Throughout his long career working for clients ranging from Coca-Cola, Disney and General Mills, artist and illustrator Jim Dryden has noticed a reoccurring theme: a lack of opportunity for illustrators to show their noncommissioned work.
“There is no line between fine art and illustration. There is no high or low art. There is only art, and it comes in many forms,” Dryden said — borrowing the quote from artist and author James Gurney. “It just sums up our show.”
Dryden is a founding member of Form + Content Gallery. Together with fellow artist Jody Williams, the two curated an invitational illustration exhibition. Titled “Illustrators’ Studio: the Art of Illustration,” the exhibition features seven highly recognized illustrators that use a wide range of mediums including pencil, watercolor and computer. The gallery hosts an opening reception for the exhibit on
In its beginnings, Form + Content formed as a co-op gallery. In addition to showing their own artwork, Form + Content artists also sponsor, support and curate shows from outside artists. A large part of the gallery’s focus is to provide coverage for more under-the-radar artists, as well as addressing social and political issues.
“We try to put together shows of work that we feel isn’t necessarily represented by other types of galleries, for example, commercial galleries and institutional galleries,” Dryden said. “It’s a broader mission than what you would expect from a co-op gallery.”
Another large difference between Form + Content and commercial galleries, Dryden and Williams said, is a greater emphasis on artists’ needs.
“We have several members that are in other commercial galleries, but they’re in Form + Content because they want to have complete control over what they show, whether or not it’s saleable or acceptable by the general public,” Williams said.
James O’Brien is an illustrator and designer featured in the Illustrators’ Studio exhibition. O’Brien creates conceptual, decorative art, and design and has received recognition and awards from organizations such as American Illustration and the Society of Illustrators.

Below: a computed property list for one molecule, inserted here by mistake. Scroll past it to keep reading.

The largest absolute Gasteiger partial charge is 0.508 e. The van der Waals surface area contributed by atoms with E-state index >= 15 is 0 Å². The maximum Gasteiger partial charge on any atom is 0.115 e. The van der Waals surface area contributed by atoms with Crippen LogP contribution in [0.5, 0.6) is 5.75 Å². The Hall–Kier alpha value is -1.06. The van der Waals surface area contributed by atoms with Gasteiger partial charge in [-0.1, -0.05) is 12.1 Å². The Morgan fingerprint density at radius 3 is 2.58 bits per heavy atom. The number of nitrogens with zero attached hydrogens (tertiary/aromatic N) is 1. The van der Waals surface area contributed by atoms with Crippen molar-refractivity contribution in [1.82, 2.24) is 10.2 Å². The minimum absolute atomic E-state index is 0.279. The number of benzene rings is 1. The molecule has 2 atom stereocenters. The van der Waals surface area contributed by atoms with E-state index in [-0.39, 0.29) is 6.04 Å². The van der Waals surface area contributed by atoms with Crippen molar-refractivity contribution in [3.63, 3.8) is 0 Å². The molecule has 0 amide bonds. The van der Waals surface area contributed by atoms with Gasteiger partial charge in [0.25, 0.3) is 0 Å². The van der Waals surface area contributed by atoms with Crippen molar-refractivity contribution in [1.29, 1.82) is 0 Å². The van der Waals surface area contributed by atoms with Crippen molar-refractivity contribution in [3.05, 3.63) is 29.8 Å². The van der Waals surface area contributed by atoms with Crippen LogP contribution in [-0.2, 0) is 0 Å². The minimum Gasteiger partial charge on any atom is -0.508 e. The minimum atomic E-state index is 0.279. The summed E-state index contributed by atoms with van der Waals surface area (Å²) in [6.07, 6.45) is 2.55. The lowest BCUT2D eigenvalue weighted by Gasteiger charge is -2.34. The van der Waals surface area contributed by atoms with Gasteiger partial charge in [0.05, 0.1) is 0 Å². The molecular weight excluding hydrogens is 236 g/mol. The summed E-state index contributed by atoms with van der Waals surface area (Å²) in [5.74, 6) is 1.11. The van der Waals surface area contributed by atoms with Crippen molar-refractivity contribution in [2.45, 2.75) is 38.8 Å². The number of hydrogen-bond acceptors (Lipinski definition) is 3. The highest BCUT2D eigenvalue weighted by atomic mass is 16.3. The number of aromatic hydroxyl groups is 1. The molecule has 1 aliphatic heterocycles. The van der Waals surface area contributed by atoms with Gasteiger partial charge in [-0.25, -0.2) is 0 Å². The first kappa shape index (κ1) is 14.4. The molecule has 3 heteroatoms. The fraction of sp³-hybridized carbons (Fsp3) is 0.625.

O’Brien, a graduate of the Minneapolis College of Art and Design, helped initiate its digital illustration program from 1998 to 1999 and works as a mentor for its graduate program.
Because most of his time is spent designing for clients — institutions like Target, the Wall Street Journal and the New York Times — O’Brien’s personal artwork is usually shared through social media. Only on occasion does his personal artwork appear in exhibitions.
“I do a few things with personal work. I put it on social media and throw it out there on the blog or on Facebook, sometimes I’ll tweet something I’ve been working on. But it’s not usually in an exhibit, only sometimes — like at faculty exhibitions,” O’Brien said.
While all featured artists are recognized on a national level, they share a connection to the Twin Cities. The area is an ideal base for
artists, Dryden and Williams said, is because of overwhelming support.
“There are so many reasons — the Minnesota State Arts Board, Legislature and population support. … The general community really values artists and wants to help them in many different ways,” Williams said.
Dryden added that grassroots support from the community also provides artists with a larger audience.
“I think the Twin Cities has a pretty healthy art community,” O’Brien said. “With the Internet, we don’t have to move to a different community to work with larger clients. It’s a welcoming community, it’s less intimidating and it’s more affordable.”